NAACP sues Fayette to halt at-large voting districts


A federal lawsuit has been filed in the hopes of forcing the elimination of at-large voting for seats on the Fayette County Board of Commissioners and the Fayette County Board of Education.

The action was brought by the Fayette County branch and the Georgia state conference of the National Association for the Advancement of Colored People.

The NAACP is hoping to force the commission and board of education to create new districts in which residents from that district will be limited to voting in just that district. Currently, Fayette voters are able to vote for all members of the county commission and board of education, regardless of where they live in the county.

The suit, filed at the federal courthouse in Newnan Aug. 9, claims that the current at-large voting process “has discriminatory effects on the voting strength of Fayette County’s black community” and violates section 2 of the federal Voting Rights act.

The lawsuit claims that the current at-large voting system used for the county commission and the board of education “weakens the voting strength of minority voters, and consqeuently denies those voters an opportunity to elect a candidate of their choice.”

“Blacks in Fayette County have suffered and continue to suffer discrimination, including a history of neglect by unresponsive elected officials, and bear the effects of that discrimination today,” the lawsuit claims.

The lawsuit suggests that the concentration of black persons eligible to vote is so high in the northeast portion of the county that a district could be created which would contain a majority black voting-age population. Doing so would, in theory, almost guarantee that a candidate supported by black voters would be elected to office.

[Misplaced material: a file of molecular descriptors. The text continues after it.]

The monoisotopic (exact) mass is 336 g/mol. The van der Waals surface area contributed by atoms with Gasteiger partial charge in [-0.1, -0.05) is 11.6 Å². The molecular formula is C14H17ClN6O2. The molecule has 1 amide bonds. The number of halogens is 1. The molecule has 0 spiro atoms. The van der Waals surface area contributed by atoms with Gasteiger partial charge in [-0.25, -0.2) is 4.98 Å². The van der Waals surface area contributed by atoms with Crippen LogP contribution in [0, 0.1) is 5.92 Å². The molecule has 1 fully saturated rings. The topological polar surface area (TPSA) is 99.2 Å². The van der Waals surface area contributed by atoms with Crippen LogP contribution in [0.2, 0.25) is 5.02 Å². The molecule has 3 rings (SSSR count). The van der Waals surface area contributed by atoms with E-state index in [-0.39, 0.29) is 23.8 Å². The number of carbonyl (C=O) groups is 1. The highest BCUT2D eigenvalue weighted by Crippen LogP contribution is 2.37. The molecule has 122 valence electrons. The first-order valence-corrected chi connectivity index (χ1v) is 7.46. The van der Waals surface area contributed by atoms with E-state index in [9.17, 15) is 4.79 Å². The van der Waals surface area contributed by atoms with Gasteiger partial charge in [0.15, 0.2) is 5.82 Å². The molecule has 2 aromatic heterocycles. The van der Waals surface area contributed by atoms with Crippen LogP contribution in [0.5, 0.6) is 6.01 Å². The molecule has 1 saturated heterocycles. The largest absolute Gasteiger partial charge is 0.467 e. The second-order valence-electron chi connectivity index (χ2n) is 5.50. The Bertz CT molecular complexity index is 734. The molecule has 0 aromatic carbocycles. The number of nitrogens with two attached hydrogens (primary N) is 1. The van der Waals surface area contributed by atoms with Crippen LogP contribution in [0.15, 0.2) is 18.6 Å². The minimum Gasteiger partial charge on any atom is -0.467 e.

The lawsuit claims that 11 individual plaintiffs listed have continually been unable to elect “candidates of their choice” to the county commission and board of education “despite the strong support and votes for those candidates from other black voters” in their community.

One of the plaintiffs is Emory Wilkerson, who ran for a county commission seat in 2006 but lost to political newcomer Robert Horgan.
Wilkerson, a Republican, in 2004 ran for the District 74 seat in the Georgia House of Representatives, but he was defeated by incumbent Roberta Abdul-Salaam.

The board of education and county commission have similar systems for determining the outcome of an election. There are slight differences, however.

The commission consists of three posts limited to three different geographic districts in the county. For those three posts, all candidates for office must live in one of those districts.

The remaining two commission posts are “at-large” districts, meaning that there is no requirement for the candidate to live in a specific district. In any case, all Fayette County voters are allowed to vote on all county commission candidates.

The board of education consists of five posts limited to five different geographic districts in the county, but just like the county commission, all BoE posts can be voted on by all Fayette County voters.

Under the district voting concept proffered by the NAACP lawsuit, voters would instead be limited to voting for only one of the five seats on both the county commission and board of education.